… years, for the next Harry Potter book to emerge from J.K. Rowling’s imagination (excruciating, when I devoured the latest instalment in mere days).
I’m not a basketball fan, by the way. Unlike my husband, a.k.a. Hub, who watched the series like it was a ‘greatest hits’ reel. The Shot, The Flu Game, The Shrug, The Last Shot – he’d seen them all before.
But The Last Dance remained a compelling watch, especially for me seeing most of the behind-the-scenes dynamics and winning shots with fresh eyes. Jordan’s career followed the classic storytelling arc – a solid beginning (a hungry and talented athlete eager to win the NBA championships), crises in the middle (Jordan’s father’s murder, his alleged gambling controversies, tensions with Krause as team GM), and the final redemption (winning his last NBA season proving all the naysayers wrong).
There were moments in the series that left me emotional – that scene where Jordan bawled on the floor after winning a Father’s Day game following his dad’s death felt so raw, I felt like I — along with the rest of the world — shouldn’t be watching. It felt so personal.
All the elements of a good TV drama, right?
The Last Dance, for me, will forever be linked to our early days in partial ‘lockdown’ here in Singapore. The last episode aired two weeks shy of the circuit breaker period ending.
We couldn’t step outside. Working from home and managing home-based learning for our kid blended the days and weeks into each other, though I recognise the privilege of having these options.
Hub and I needed a break and The Last Dance was a welcome distraction. It was a good feeling to have something to look forward to every Monday that was not related to what was going on in the ‘real’ world.
The world the series inhabited couldn’t be further apart from today – the 1990s vs. the 2020s – and the nostalgia of looking at images from my childhood was jarring, to say the least. I can’t think of anyone nowadays who can unite people across cultures the way Michael Jordan did in his heyday (maybe Tom Hanks?).
These days the world seems to be breaking apart at the seams, with no redemption arc in sight.
Think critically dear readers,
* Strange as it may be, I’ve only ever consumed TV series once all the episodes are out. Game of Thrones, WestWorld, The Wire – you name it, I only watched when the season was done. Not a good strategy if you want to avoid spoilers though.
Singapore moved to Phase Two of its three-phase reopening strategy yesterday.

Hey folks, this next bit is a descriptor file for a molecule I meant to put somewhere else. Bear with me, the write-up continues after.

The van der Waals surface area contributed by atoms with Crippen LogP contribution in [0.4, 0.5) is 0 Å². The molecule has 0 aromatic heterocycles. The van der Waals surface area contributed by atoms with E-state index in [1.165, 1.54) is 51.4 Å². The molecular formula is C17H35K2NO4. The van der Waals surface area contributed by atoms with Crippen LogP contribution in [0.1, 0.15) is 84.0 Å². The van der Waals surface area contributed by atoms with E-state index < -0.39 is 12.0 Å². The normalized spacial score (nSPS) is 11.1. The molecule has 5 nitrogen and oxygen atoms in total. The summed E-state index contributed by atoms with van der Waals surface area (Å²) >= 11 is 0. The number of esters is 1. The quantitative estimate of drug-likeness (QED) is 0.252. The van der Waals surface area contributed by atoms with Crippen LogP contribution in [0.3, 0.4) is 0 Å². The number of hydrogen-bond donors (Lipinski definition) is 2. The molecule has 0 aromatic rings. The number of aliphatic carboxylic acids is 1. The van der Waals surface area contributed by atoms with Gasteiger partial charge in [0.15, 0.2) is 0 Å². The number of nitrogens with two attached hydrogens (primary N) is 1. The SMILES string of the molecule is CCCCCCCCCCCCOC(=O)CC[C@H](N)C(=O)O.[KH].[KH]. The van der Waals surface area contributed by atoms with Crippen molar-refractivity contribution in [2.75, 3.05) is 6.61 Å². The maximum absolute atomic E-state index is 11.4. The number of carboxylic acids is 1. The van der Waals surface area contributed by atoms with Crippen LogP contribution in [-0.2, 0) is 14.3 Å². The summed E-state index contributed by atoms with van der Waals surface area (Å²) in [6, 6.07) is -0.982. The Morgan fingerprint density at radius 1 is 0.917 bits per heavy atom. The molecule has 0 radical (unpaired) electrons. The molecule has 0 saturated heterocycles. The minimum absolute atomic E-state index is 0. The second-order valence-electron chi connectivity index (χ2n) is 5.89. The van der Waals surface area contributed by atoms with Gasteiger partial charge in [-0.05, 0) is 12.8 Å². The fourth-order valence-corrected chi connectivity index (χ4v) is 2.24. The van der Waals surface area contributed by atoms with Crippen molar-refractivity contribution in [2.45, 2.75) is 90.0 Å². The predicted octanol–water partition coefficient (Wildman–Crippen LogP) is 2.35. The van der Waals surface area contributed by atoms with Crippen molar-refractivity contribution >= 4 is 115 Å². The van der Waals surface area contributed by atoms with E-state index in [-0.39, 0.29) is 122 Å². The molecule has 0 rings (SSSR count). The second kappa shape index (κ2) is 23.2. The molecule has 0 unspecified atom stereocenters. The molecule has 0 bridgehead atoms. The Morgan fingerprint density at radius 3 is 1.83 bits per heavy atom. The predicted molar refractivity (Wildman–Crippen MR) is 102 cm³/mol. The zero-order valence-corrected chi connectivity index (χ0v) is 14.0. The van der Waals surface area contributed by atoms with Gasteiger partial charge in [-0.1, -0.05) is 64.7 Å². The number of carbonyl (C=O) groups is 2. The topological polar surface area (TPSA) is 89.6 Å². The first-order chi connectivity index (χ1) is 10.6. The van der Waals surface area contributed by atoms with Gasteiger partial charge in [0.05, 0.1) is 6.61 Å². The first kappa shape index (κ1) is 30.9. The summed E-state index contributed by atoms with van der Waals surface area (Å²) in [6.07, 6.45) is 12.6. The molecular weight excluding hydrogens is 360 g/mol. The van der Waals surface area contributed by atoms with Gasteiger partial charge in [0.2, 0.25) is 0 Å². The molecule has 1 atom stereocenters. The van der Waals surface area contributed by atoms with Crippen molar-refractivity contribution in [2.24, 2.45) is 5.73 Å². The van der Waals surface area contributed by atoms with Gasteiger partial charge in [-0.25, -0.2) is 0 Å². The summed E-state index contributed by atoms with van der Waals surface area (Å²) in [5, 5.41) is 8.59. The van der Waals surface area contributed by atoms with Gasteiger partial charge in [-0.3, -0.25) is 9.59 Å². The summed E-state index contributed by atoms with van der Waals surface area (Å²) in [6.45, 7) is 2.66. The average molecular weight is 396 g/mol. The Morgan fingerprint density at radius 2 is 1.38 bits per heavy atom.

This meant the government has determined that community infection rates remain stable, there are no new large clusters, and the cases in worker dormitories – which blew up Singapore’s infection rates to the tens of thousands* – have declined.
The country has been on a partial lockdown since April 7, a.k.a. a “circuit breaker” period. While groceries and pharmacies remained open throughout, almost everything else was shut. The public buses, on those rare days I had to go to office, were nearly empty. Singapore’s famous hawker food centres and kopi stalls were left to rely on takeaways and deliveries. Even the nation’s beloved bubble tea shops were told to close, triggering a mad rush for a boba fix the evening before the circuit breaker kicked in.
Everyone (my family included) is much more excited about this phase than the last. Phase One, which started earlier this month, focused mainly on getting the schools safely open (with extensive Covid-19 testing of all teachers and school staff beforehand) and resuming a few basic services.
Phase Two, on the other hand, has physical stores, parks, playgrounds, and public pools open. We can now dine out at restaurants again! They’ve allowed groups of up to five outside – albeit with multiple caveats in place, such as mandatory temperature screens, check-in by mobile app and QR code to all the places we visit, a requirement to mask on at all times. (This being Singapore, there is the threat of a fine or worse, for non-compliance.) In the wider scheme of things, I think these are small inconveniences.
We went outside for a short walk last night. It was the first time we’d gone out as a family together in nearly three months. My kid was thrilled. I even heard him say “I love walking!” at one point.
Walking freely. Holding hands. Small inconveniences I’ll happily trade for these small joys.
Think critically dear readers,
* Deaths, meanwhile, have remained low – 26 as of today or 0.06% of total cases.
Lately we’ve been placed in the unusual position of speaking to over a dozen domestic helpers looking for work here in Singapore. Our own helper, Ate C, who’s been with us ever since I gave birth, tearfully told us around a month ago that she had to leave later this year for personal reasons. I fully support her decision though I expect our lives to be upended when that day comes – my kid will lose the only Aunty he’s ever known and we’ll lose a core member of our little family.
Talking about having a live-in helper may come off as rather entitled. But here in Singapore (and the Philippines), they are an important – if invisible – part of daily life. Often, especially for families like ours where both my husband and I work, helpers are our primary source of child care. We have no extended family members here, no lolos/lolas or titos/titas to mind Junior while we’re at work.
I recall attending a “women at work” seminar years ago hosted by a huge law firm. The women present were mostly senior professionals, with a few juniors (me included). One woman quipped that in Singapore, the old expression “Behind every great man is a great woman” should be changed to “Behind every great woman is a great helper” – she never would have made partner back home in Sydney, especially with three kids, she said. Her peers back home had simply dropped out of the workforce once they started a family. “Let’s count ourselves lucky!”